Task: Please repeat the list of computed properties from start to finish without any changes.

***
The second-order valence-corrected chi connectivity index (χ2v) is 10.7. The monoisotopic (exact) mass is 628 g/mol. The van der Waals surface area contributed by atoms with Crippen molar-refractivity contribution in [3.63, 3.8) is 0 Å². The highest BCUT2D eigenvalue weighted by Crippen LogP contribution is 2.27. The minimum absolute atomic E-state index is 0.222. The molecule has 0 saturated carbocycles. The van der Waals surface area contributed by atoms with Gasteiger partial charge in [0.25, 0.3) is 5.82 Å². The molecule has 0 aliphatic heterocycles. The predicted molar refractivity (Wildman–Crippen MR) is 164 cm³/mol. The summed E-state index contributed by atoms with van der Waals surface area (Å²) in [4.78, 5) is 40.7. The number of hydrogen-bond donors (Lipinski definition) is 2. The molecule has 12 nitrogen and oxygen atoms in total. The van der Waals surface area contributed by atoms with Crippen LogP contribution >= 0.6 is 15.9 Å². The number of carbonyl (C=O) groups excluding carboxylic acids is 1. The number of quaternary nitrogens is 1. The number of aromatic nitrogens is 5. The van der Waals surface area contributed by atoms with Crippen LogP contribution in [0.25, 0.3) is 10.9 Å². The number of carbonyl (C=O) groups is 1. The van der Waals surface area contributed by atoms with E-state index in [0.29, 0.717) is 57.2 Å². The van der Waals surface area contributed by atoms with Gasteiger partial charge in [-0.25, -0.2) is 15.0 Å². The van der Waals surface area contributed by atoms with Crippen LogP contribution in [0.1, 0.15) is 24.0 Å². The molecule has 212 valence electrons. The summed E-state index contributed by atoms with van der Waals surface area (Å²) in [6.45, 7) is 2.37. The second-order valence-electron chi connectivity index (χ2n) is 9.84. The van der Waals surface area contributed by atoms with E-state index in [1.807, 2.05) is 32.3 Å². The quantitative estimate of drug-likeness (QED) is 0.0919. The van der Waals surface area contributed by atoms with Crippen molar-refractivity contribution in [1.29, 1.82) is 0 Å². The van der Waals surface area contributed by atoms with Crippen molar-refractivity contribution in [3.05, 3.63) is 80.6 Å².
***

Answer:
The second-order valence-corrected chi connectivity index (χ2v) is 10.7. The monoisotopic (exact) mass is 628 g/mol. The van der Waals surface area contributed by atoms with Crippen molar-refractivity contribution in [3.63, 3.8) is 0 Å². The highest BCUT2D eigenvalue weighted by Crippen LogP contribution is 2.27. The minimum absolute atomic E-state index is 0.222. The molecule has 0 saturated carbocycles. The van der Waals surface area contributed by atoms with Gasteiger partial charge in [0.25, 0.3) is 5.82 Å². The molecule has 0 aliphatic heterocycles. The predicted molar refractivity (Wildman–Crippen MR) is 164 cm³/mol. The summed E-state index contributed by atoms with van der Waals surface area (Å²) in [4.78, 5) is 40.7. The number of hydrogen-bond donors (Lipinski definition) is 2. The molecule has 12 nitrogen and oxygen atoms in total. The van der Waals surface area contributed by atoms with Crippen LogP contribution >= 0.6 is 15.9 Å². The number of carbonyl (C=O) groups excluding carboxylic acids is 1. The number of quaternary nitrogens is 1. The number of aromatic nitrogens is 5. The van der Waals surface area contributed by atoms with Crippen LogP contribution in [0.25, 0.3) is 10.9 Å². The number of carbonyl (C=O) groups is 1. The van der Waals surface area contributed by atoms with E-state index in [0.29, 0.717) is 57.2 Å². The van der Waals surface area contributed by atoms with Gasteiger partial charge in [-0.25, -0.2) is 15.0 Å². The van der Waals surface area contributed by atoms with Crippen LogP contribution in [0.1, 0.15) is 24.0 Å². The molecule has 212 valence electrons. The summed E-state index contributed by atoms with van der Waals surface area (Å²) in [6.45, 7) is 2.37. The second-order valence-electron chi connectivity index (χ2n) is 9.84. The van der Waals surface area contributed by atoms with E-state index in [1.807, 2.05) is 32.3 Å². The quantitative estimate of drug-likeness (QED) is 0.0919. The van der Waals surface area contributed by atoms with Crippen molar-refractivity contribution in [1.29, 1.82) is 0 Å². The van der Waals surface area contributed by atoms with Crippen molar-refractivity contribution in [3.05, 3.63) is 80.6 Å².